Also helping to aid in the effective storytelling is the work of scenic designer Bruce Goodrich, whose main backyard set straddling modernity and economics provide a shared yet still separated common center neutral space where all characters eventually converge. Costume designer Adriana Lámbarri smartly dresses both Jessie and Lina in similar color-punctuated loungewear, equalizing the two stay-at-home women and allowing them to (temporarily and visually) shed their different economic backgrounds while conversing about very similar struggles; while Adrienne, with her tightly sculpted hair bun and tailored, dark-hued girl-boss threads, effectively keeps her feelings tightly packed inside her sharp "armor." It's a disguise that says, despite just giving birth to a child, it's back to business as usual.

Filled with humor and drama that examines both the internal and societal tug-of-war thrust onto new moms in our current times, CRY IT OUT proves itself to be a truly engaging piece of theater that deserves your attention.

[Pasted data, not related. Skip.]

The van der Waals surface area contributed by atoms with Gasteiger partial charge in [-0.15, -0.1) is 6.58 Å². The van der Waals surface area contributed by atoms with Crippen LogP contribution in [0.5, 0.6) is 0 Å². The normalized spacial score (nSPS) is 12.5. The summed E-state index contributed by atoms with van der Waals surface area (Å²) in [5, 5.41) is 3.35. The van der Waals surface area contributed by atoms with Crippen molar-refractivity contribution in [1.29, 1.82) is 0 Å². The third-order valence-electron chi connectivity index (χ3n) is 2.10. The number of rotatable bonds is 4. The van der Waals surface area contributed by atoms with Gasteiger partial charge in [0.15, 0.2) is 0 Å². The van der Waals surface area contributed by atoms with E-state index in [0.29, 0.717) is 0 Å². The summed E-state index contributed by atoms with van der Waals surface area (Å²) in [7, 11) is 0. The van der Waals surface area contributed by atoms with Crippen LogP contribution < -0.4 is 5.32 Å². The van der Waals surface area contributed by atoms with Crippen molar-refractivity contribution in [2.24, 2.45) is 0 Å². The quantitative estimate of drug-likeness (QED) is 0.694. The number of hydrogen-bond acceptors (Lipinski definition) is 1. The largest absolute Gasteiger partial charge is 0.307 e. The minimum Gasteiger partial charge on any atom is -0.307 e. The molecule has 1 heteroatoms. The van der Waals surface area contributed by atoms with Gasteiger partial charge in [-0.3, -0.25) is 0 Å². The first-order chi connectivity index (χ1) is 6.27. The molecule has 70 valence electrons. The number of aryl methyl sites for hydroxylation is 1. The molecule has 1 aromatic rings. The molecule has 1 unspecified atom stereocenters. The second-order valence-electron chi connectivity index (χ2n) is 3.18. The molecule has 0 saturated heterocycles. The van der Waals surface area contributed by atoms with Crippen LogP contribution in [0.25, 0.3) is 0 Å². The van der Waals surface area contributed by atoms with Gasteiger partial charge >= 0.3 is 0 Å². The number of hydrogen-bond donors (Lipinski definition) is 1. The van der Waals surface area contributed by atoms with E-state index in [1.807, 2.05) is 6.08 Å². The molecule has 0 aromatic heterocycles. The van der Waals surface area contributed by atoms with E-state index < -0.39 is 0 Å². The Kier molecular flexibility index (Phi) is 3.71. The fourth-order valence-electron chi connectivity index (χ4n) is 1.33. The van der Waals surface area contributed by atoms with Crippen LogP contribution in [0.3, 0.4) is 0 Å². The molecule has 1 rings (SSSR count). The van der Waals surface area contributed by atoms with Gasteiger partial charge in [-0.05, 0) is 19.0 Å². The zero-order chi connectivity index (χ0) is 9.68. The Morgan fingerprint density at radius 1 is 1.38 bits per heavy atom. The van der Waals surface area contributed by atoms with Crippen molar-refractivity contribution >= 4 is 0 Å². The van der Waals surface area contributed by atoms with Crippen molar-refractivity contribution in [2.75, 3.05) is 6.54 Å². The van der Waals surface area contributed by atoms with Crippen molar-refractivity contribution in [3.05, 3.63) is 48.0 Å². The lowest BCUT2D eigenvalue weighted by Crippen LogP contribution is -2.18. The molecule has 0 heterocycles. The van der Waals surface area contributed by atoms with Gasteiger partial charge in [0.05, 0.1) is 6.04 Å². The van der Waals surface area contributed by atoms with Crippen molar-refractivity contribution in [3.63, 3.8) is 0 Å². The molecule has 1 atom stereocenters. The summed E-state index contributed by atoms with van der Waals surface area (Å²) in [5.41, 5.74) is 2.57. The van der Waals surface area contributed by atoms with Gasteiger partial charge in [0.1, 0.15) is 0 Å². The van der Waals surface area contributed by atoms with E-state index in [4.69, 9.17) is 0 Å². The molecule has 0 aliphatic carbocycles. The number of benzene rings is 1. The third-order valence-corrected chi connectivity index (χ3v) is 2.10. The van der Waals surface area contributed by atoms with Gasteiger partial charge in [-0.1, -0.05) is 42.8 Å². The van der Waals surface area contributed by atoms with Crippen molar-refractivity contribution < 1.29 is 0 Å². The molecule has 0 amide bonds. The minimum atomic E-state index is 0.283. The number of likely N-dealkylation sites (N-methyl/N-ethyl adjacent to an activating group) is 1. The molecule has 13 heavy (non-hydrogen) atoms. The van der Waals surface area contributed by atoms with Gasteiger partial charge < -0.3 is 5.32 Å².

Follow this reviewer on Twitter: @cre8iveMLQ.

Photos from Chance Theater's production of CRY IT OUT by Camryn Long.

(Editorial Note: This review was updated with a requested correction from the production)


Chance Theater's Production of Molly Smith Metzler's CRY IT OUT continues on the Cripe Stage through May 1, 2022. Directed by Elina de Santos.

Chance Theater is located in the Bette Aitken Theater Arts Center at 5522 E. La Palma Ave., Anaheim, CA 92807. For more information or to purchase tickets, call (714) 777-3033 or visit